Have you ever worked on a team where everyone looked, sounded, and thought the same as you?

Well, unless you were an agent in one of The Matrix movies, I highly doubt it!

A scene from The Matrix depicting clones of Agent Smith standing and looking up. Agent Smith looks down and to his left.

We are all different, which is great because we are all unique. Without diversity, life would be very boring.

— Catherine Pulsifer, Canadian author

In an interview, if you're asked to explain what you learned about working in a diverse environment, be ready to talk about the value of diversity in the workplace.

What's the Point?

Work environments involve communication and collaboration within and across diverse teams. So, being able to work with others who look, sound, and think differently from you is important to the success of a business.

It's also important for a successful career.

A diverse group of people sitting at a table with their laptops open. Photo by Mapbox on Unsplash

Remember: An interviewer wants to know how you handle working with different people who have their own perspectives and ideas. There are going to be challenges and opportunities on any diverse team.

How to Answer

  • Pause and reflect on your past experiences.

  • Think about any situations you were a part of in which you learned something about diversity.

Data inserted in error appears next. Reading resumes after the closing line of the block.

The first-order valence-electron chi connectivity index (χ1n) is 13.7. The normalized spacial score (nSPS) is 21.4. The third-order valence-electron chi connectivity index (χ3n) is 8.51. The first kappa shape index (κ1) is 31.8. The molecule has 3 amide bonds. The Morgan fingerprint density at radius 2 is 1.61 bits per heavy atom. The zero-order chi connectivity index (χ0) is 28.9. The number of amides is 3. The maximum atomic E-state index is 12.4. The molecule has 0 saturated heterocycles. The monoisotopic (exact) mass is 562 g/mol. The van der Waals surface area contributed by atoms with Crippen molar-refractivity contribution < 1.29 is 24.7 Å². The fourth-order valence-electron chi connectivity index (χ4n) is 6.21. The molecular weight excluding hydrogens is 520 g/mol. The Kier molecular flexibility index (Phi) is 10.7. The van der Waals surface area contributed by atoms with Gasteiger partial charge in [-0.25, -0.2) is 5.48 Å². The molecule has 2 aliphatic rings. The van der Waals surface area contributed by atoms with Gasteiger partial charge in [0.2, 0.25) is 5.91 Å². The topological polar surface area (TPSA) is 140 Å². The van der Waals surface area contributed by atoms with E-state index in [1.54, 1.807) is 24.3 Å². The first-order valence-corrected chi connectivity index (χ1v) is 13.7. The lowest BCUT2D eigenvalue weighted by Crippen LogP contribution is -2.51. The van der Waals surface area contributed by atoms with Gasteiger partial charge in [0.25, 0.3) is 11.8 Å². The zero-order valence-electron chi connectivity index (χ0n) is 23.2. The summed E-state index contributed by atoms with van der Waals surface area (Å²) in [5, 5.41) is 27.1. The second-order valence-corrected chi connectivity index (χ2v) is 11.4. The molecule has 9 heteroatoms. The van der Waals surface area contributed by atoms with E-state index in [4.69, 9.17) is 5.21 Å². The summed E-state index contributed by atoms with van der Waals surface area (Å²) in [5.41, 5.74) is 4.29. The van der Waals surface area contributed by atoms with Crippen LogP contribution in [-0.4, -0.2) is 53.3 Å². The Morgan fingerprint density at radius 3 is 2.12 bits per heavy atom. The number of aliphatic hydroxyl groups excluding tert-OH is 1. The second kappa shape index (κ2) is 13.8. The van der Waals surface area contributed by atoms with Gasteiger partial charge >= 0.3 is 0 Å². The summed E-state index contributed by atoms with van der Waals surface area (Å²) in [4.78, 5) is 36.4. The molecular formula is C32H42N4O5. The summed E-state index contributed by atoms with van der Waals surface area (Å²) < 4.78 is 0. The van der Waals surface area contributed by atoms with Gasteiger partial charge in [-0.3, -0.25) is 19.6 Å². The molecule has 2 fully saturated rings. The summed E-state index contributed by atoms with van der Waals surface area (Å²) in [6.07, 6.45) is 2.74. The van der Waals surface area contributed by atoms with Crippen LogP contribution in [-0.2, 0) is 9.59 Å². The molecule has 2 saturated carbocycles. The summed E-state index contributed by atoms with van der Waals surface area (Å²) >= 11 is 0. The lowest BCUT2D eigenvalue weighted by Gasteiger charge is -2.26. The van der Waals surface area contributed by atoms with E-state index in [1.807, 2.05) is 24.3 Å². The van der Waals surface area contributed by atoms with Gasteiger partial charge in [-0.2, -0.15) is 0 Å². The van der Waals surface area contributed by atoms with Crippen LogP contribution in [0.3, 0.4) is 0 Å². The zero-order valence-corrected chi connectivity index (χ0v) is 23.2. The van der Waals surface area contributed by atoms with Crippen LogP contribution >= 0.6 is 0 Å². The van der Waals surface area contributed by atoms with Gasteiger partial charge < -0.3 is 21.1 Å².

• Narrow it down to the two or three most memorable situations.

Tina from the animated show Bob's Burgers shooting up to the sky as a big yellow star. Use the S.T.A.R. method to organize your thoughts before speaking.

  • Situation: What was the company, team, and your position?

  • Task: What did you need to get done?

  • Action: What exactly did you do to get it done?

  • Result: Did you get it done? Why or why not? How did diversity impact things, and what did you learn?

You Try!

A person writing on documents with a black pen. Photo by Scott Graham on Unsplash

You are about to have an interview for a sales representative job at a global company dedicated to diversity and inclusion.

The interviewer is reviewing your resume when they look up and ask, "Tell me, what did you learn from working in a diverse environment?"

Using the S.T.A.R. method you begin your response:

Situation: "A few years ago, I worked as a used car salesperson and had a boss who repeatedly made fun of a colleague's accent."

Task: "One day, a customer stopped by who only spoke Spanish. He kept pointing at a truck, but I only spoke English, so I was unable to offer assistance."

Action: "However, I knew my colleague spoke Spanish, so I asked him for help."

What do you say for Result?

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Option A:

"In the end, the customer got his truck, and I was able to complete the sale with help from my colleague. That day, I learned diversity is important because speaking more than one language would have helped me complete the sale on my own."

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Option B:

"In the end, the customer got his truck, but I also let my boss know about my colleague helping me complete the sale. My boss stopped making fun of my colleague's accent after that day. I learned to respect and value diversity openly."


In the scenario above, which is the best reply?

Take Action

A woman gesturing with her hands to move away. She says,

Interviews aren't easy — that's for sure! But, you know what?

You've just learned how to answer the question, "What did you learn from working in a diverse environment?"

Now, go on and prepare. You've got this!


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